BALTIMORE — A day after pitching six no-hit innings as a starting pitcher, Kyle Gibson worked in relief on Sunday. Just not on the mound.
When the local chaplain who administers Sunday chapel services at Camden Yards was delayed this morning, Gibson agreed to step in and conduct Easter services for Twins and Orioles players.
Meanwhile, there was some discussion about how deep into a game a pitcher should be allowed to go in pursuit of a no-hitter. Gibson was removed after throwing 102 pitches over six innings, so there was no chance he could complete the feat. And he had no complaints about it.
“I knew my pitch count was high, so the only thing that is really going to come out of that is, maybe I’m going to throw seven no-hit innings instead of six,” Gibson reasoned. “You’d be taking the chance of going out there and being fatigued and hurting yourself.”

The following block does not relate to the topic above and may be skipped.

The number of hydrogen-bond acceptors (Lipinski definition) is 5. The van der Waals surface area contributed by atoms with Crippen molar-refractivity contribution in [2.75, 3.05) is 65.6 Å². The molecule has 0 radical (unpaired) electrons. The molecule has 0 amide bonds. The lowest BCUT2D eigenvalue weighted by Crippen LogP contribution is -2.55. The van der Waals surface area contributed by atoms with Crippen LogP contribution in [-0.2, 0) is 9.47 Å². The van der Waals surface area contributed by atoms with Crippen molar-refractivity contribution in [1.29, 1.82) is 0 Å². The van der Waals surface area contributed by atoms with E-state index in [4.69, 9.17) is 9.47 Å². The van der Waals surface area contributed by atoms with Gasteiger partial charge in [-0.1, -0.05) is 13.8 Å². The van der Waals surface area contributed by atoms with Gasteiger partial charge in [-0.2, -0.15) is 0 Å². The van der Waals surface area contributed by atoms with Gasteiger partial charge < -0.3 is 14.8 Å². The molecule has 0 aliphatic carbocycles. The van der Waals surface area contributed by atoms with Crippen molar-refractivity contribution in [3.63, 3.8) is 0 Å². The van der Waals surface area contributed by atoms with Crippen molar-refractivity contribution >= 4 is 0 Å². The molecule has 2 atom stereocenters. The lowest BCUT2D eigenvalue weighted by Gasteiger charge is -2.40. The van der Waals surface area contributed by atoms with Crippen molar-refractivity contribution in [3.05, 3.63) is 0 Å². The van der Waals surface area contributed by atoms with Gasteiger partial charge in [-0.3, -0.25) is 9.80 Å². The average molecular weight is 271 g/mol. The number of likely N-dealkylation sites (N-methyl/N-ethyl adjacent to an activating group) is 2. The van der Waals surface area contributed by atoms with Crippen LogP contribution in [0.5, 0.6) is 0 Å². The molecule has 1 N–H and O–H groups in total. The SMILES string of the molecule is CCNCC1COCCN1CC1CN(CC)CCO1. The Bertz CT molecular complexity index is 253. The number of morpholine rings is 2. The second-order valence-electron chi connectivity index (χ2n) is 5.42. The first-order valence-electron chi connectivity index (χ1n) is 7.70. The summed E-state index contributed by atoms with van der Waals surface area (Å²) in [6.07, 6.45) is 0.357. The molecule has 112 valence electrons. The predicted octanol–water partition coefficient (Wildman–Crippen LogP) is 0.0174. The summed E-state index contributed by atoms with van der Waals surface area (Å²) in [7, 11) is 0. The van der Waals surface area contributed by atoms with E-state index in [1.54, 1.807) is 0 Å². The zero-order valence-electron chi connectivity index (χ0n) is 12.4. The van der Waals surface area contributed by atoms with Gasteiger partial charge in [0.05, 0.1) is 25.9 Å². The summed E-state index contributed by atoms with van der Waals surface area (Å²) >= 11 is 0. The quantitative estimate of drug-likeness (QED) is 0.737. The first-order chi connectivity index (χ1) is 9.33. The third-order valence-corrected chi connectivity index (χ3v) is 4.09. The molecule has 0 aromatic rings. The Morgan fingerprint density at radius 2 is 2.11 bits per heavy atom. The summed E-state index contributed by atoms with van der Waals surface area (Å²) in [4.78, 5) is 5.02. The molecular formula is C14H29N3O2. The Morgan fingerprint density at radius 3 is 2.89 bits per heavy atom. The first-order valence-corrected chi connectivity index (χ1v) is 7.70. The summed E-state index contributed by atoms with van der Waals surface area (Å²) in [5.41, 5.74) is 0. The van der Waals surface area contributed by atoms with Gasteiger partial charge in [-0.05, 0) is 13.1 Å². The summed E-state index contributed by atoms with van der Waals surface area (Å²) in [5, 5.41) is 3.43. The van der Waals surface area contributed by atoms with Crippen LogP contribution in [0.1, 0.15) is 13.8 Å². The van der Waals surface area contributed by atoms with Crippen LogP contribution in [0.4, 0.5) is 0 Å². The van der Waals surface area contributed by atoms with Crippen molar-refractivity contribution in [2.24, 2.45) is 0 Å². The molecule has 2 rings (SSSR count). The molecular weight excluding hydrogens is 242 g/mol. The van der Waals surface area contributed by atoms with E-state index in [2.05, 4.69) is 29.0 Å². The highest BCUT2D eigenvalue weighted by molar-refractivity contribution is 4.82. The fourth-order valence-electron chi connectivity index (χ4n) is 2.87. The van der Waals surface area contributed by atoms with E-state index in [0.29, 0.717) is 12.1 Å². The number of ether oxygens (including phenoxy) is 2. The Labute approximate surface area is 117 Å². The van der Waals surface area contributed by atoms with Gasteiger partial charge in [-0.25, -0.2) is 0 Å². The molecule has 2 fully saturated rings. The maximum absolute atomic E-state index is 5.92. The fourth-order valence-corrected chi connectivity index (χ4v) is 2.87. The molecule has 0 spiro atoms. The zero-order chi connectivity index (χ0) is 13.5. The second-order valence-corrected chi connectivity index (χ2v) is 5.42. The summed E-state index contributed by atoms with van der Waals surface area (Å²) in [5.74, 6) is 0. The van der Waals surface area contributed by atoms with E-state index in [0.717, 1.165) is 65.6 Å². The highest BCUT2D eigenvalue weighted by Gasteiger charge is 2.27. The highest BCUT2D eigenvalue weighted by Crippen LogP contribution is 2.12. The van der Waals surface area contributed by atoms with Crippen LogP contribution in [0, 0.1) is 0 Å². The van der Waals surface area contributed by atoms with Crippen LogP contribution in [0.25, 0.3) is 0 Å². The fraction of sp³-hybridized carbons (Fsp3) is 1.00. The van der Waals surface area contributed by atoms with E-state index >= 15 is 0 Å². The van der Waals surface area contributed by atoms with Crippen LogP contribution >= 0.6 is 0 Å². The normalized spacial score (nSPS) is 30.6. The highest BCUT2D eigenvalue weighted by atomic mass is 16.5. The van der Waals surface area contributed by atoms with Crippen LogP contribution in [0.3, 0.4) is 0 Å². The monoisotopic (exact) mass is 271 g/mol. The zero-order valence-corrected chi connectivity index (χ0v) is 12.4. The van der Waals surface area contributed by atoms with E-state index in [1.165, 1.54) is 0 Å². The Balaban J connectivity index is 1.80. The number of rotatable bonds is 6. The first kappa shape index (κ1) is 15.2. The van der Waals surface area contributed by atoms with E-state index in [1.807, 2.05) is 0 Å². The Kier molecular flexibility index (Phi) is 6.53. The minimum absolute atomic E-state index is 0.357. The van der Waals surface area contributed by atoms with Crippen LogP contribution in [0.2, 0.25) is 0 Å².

Twins manager Paul Molitor said he doesn’t have any particular policy in place, but “I would err on the side of [protecting] the pitcher rather than the possible no-hitter on his resume. … You could extend a guy probably up to 120 pitches or so.”
Well, that’s the theory, anyway, though in Molitor’s tenure as Twins manager, no pitcher has ever thrown 120 in a game. Only Ervin Santana and Gibson have even reached 115. “There’s a handful of guys around the league that could go further than that,” Molitor said, “but I don’t know there’s a lot you would give the opportunity to.”
Jake Odorizzi agrees that 120 is a reasonable limit, but if a no-hitter was close, he’d want the opportunity to finish one. “A no-hitter is kind of a special case,” he said. “If you finish the eighth inning with under 120 pitches, you should go back out there.”
It would be a nice problem to have, he agreed. Maybe Jose Berrios will present him with that choice today, as the 24-year-old righthander makes his 2018 debut. He’ll be pitching to Mitch Garver, who gets his first start of the season as well.
Here are the lineups for the final game of the season-opening series: